OMAHA, Neb. (KMTV) - — "It's honestly just a waste of time," UNO Junior Matthew Anderson said.
"I don't like our vice president, but change needs to happen," UNO Freshman Stevie Blasdel said.
College students at the University of Nebraska Omaha say it's difficult to ignore the tense political climate.
"People are starting to get farther and farther and people are starting to not like each other more," Anderson said. "Just by doing this it creates [an] environment where it could exacerbate that problem, and I think that's something we really want to avoid."
We spoke with several students on campus about the impeachment inquiry.
Conservative Matthew Anderson says he doesn't think it should be the country's focus.
"Congress should be focusing on more important issues such as our southern border, or helping families that are struggling in America or helping those affected by the floods that happened in Nebraska and all the states surrounding Nebraska," he said.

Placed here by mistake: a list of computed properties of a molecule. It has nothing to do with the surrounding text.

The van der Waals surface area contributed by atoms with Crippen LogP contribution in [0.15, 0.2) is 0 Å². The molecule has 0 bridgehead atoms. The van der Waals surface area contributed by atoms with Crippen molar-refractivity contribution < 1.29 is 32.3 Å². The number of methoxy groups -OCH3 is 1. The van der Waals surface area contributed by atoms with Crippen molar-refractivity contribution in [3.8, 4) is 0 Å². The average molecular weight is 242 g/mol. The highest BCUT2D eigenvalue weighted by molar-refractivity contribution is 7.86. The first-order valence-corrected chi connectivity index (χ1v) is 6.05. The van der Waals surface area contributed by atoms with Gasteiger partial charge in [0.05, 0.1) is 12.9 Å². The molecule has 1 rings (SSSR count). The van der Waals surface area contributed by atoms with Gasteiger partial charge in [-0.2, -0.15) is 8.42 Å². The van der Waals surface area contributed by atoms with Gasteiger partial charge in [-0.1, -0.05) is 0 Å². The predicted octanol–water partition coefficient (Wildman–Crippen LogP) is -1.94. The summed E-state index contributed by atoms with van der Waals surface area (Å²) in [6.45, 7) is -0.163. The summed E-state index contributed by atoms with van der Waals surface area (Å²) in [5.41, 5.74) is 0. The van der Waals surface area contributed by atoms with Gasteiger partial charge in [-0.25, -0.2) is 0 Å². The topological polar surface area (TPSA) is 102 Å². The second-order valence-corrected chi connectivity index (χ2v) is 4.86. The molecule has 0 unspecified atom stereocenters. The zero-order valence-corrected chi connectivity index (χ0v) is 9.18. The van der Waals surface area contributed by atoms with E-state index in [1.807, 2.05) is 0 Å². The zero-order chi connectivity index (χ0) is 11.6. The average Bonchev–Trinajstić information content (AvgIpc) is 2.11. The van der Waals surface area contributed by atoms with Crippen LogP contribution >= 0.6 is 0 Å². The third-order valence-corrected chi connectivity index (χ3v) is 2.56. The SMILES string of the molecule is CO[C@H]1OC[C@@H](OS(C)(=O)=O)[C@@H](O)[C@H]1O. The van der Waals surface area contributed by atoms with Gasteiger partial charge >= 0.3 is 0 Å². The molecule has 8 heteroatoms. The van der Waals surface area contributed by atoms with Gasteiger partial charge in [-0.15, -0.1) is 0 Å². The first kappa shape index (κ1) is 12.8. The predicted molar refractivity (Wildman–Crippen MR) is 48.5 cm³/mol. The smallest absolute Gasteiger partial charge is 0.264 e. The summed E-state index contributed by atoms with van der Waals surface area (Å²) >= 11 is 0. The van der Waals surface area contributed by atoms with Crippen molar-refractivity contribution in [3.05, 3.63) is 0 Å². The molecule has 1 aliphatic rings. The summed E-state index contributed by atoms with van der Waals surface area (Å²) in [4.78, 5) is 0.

"I think those are much more important issues they should be spending their time on, instead of just wasting their time trying to go after President Trump."
Senior political science major Sydney Rogers-Morrell says she hopes young voters are paying attention.
"Knowing what's going on with your president and what they're doing, and what they are maybe being impeached for is really important because eventually it will get down to you even if it's not the next day," Rogers-Morrell said.
As for the accusations against the president, she says, "for the most part we're a very nationalist country and we don't want any outside influences ... until there's an outside influence and they don't want it to effect you know the things we want."
As the 2020 election approaches, students say the hope the inquiry gets more young people involved in the political process.
"Educate yourself because it impacts all of us," Blasdel said. "Make your voice be heard, register to vote it doesn't matter what political party you are ... but it's you putting that effort in to try to make a difference your beliefs."